with Robert Llimós, Leonardo Finotti, Denise Alves-Rodrigues, Romy Pocztaruk and Daniel Ortega
January 21 – February 28, 2020
Galería Zielinsky presents Linda Cortile, a group show that brings together the works of artists Robert Llimós, Leonardo Finotti, Denise Alves-Rodrigues, Romy Pocztaruk and Daniel Ortega.
Each of them, in their own way, explores cases where the facts lie between conspiracy theories and true stories about abductions and experiences with aliens; either through the direct contact that the artists had, or through the investigation of sighting cases. Along with this, the exhibition groups projects that investigate the Brazilian nuclear arms race during the Cold War, unusual architectures that seem to have landed on Earth from another planet, as well as geological formations created for the not-so-distant future.
“On an apartment building in front of the Brooklyn Bridge, there was a huge disk-shaped UFO. Even more incredible, a woman followed by three creatures was “floating in the air” and was heading for the ship. Once on board, the object descended at a terrifying pace towards the East River, near Pier 17 ”. This woman was Linda Cortile, allegedly kidnapped and abducted while she was in her apartment in Manhattan at the end of 1989; an event that would have been seen by several witnesses, including influential personalities.
Budd Hopkins, American painter, sculptor and ufologist conducted the investigation where two CIA agents and the then Secretary General of the United Nations were splattered in an event that three decades later continues to hold a mystery.
The case that gives name to this exhibition is the plot of a story-line that inevitably leads us to consider the most enigmatic work of the artist Robert Llimós (1943, Barcelona, Spain). The almost obsessive drift to represent the aliens that he encountered one afternoon while walking along the beach of Fortaleza (Brazil) is extraordinary in a painter of recognized talent and trajectory. After a decade since the events, Llimós still “continues along the river of misunderstanding towards the galactic sea of non-human truth” in the words of José Antonio López de Espinosa, producer, director and filmmaker.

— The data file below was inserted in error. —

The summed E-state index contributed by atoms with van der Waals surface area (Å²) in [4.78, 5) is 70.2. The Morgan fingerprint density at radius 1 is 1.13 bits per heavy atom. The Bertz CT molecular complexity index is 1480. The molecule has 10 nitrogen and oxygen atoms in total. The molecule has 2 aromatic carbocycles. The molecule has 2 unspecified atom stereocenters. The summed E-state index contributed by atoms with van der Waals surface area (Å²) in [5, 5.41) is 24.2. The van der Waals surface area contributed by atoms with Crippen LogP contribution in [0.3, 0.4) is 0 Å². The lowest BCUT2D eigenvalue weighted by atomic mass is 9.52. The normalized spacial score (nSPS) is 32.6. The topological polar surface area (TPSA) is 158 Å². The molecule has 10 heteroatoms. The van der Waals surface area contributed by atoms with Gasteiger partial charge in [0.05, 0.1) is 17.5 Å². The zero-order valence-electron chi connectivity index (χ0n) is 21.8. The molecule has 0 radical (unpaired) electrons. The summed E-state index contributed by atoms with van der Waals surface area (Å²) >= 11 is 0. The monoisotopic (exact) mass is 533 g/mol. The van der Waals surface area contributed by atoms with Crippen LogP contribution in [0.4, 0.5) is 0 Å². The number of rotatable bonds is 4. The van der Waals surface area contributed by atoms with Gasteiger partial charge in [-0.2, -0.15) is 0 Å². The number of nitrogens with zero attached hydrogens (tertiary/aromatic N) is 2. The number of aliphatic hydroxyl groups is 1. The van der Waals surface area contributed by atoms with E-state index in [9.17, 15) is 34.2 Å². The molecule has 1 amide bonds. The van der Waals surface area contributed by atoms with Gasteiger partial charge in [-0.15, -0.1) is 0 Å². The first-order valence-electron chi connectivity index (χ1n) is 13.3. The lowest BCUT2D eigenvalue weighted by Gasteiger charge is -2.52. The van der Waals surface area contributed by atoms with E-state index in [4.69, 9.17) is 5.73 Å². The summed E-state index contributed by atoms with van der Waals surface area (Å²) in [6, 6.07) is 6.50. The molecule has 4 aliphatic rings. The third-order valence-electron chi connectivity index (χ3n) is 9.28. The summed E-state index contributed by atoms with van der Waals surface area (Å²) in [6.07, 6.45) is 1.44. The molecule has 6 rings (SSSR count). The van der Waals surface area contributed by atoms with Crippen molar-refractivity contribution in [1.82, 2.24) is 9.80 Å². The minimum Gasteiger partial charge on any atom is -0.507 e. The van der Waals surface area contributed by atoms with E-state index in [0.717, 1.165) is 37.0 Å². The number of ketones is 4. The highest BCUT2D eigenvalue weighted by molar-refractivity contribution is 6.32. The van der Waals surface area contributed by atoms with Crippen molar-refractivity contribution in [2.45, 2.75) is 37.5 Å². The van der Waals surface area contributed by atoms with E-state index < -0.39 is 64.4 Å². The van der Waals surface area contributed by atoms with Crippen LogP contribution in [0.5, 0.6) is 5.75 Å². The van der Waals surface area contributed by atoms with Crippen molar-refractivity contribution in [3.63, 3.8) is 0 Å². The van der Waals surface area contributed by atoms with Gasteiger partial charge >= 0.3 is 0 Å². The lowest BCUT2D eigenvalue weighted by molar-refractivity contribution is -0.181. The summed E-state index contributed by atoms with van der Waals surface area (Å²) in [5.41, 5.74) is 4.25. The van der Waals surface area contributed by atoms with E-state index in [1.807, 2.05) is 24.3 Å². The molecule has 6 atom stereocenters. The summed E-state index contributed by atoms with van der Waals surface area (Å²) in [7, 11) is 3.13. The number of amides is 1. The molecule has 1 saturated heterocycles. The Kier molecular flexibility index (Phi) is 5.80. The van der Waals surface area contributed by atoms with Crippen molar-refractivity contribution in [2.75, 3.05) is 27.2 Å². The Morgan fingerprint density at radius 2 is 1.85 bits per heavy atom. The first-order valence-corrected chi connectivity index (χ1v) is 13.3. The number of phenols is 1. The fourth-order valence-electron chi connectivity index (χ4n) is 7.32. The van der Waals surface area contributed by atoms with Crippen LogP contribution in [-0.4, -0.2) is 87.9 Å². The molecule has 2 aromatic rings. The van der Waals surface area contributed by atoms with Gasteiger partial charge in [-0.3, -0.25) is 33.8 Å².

From the hand of/With Denise Alves-Rodrigues (1981, Itaporã, Brazil), we move to the “sound facts” of the Guarapiranga Case, an event that occurred at the southern tip of the city of São Paulo in 1988, when the mutilated body of a man was found on the banks of the dam presenting signs of perforation and burns.
The ufologists collected statements from local people who talked about the appearance of lights in the night sky and strange events in the forest and argued that the body had been the victim of a violent kidnapping by aliens. The scientific police declared that the perforations were made by scavengers, and that the burns were not burns, but the result of bad photographs of a body in a state of decomposition. Reading the case and understanding that it was impossible to reach a conclusion through the story and the evidence, Alves-Rodrigues decided to approach the place and “reap the testimony of the earth and the air.”
The architecture, also an imprint on the earth and the air, comes to us in the form of photographs by Leonardo Finotti (1977, Uberlândia, Brazil) and Romy Pocztaruk (1983, Porto Alegre, Brazil) who express respectively implausible and secret constructions of state. “Casa Bola” (Eduardo Longo, Sao Paulo), appears as an extraterrestrial abode on Earth, among the grove, from a spatial perspective, while “Bombrasil” is a photographic and documentary research on the development of the nuclear arms race in the Brazilian state during the 60s and 80s, which led the Military Dictatorship to develop, in a hidden way, technology for the extraction and enrichment of uranium and the construction of atomic bombs and an atomic submarine.
In its path, Daniel Ortega (1986, Ciudad Real, Spain) sows the floor of the gallery with pieces from his Specimen series, three-dimensional objects molded from the objet trouvé on horseback between the natural and the artificial, between reality and fiction. Each set of natural rock and polyester resin prints a temporary and formal evolution, and imposes itself as a metaphorical bridge towards our civilization, where the development of the human being is distorted creating a confusing space where evolution and self-destruction converge.